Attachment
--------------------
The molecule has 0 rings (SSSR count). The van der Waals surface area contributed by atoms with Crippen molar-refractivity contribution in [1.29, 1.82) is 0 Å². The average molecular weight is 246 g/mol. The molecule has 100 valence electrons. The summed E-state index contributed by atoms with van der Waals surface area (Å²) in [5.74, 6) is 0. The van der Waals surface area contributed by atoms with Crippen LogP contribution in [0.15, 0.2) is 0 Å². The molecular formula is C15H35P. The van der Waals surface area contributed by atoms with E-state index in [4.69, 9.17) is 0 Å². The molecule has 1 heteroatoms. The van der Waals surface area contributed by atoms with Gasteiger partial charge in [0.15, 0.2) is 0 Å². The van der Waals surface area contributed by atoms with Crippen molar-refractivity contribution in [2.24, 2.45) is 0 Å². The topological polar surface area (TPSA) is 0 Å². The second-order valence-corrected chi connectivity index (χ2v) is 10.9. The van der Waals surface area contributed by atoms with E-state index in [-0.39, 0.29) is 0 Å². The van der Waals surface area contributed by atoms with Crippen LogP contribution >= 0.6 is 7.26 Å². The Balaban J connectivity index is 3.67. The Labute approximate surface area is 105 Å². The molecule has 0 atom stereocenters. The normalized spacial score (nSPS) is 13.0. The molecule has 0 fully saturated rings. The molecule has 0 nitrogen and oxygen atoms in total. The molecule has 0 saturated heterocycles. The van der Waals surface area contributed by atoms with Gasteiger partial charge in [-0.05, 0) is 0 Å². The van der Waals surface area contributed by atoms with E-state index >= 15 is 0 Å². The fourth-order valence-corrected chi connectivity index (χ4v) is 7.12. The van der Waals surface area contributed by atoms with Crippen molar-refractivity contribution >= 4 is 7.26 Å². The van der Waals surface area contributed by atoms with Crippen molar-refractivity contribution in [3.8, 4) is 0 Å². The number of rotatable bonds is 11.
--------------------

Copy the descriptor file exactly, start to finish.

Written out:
The molecule has 0 rings (SSSR count). The van der Waals surface area contributed by atoms with Crippen molar-refractivity contribution in [1.29, 1.82) is 0 Å². The average molecular weight is 246 g/mol. The molecule has 100 valence electrons. The summed E-state index contributed by atoms with van der Waals surface area (Å²) in [5.74, 6) is 0. The van der Waals surface area contributed by atoms with Crippen LogP contribution in [0.15, 0.2) is 0 Å². The molecular formula is C15H35P. The van der Waals surface area contributed by atoms with E-state index in [4.69, 9.17) is 0 Å². The molecule has 1 heteroatoms. The van der Waals surface area contributed by atoms with Gasteiger partial charge in [0.15, 0.2) is 0 Å². The van der Waals surface area contributed by atoms with Crippen molar-refractivity contribution in [2.24, 2.45) is 0 Å². The topological polar surface area (TPSA) is 0 Å². The second-order valence-corrected chi connectivity index (χ2v) is 10.9. The van der Waals surface area contributed by atoms with E-state index in [-0.39, 0.29) is 0 Å². The van der Waals surface area contributed by atoms with Crippen LogP contribution >= 0.6 is 7.26 Å². The Balaban J connectivity index is 3.67. The Labute approximate surface area is 105 Å². The molecule has 0 atom stereocenters. The normalized spacial score (nSPS) is 13.0. The molecule has 0 fully saturated rings. The molecule has 0 nitrogen and oxygen atoms in total. The molecule has 0 saturated heterocycles. The van der Waals surface area contributed by atoms with Gasteiger partial charge in [-0.05, 0) is 0 Å². The van der Waals surface area contributed by atoms with E-state index >= 15 is 0 Å². The fourth-order valence-corrected chi connectivity index (χ4v) is 7.12. The van der Waals surface area contributed by atoms with Crippen molar-refractivity contribution >= 4 is 7.26 Å². The van der Waals surface area contributed by atoms with Crippen molar-refractivity contribution in [3.8, 4) is 0 Å². The number of rotatable bonds is 11.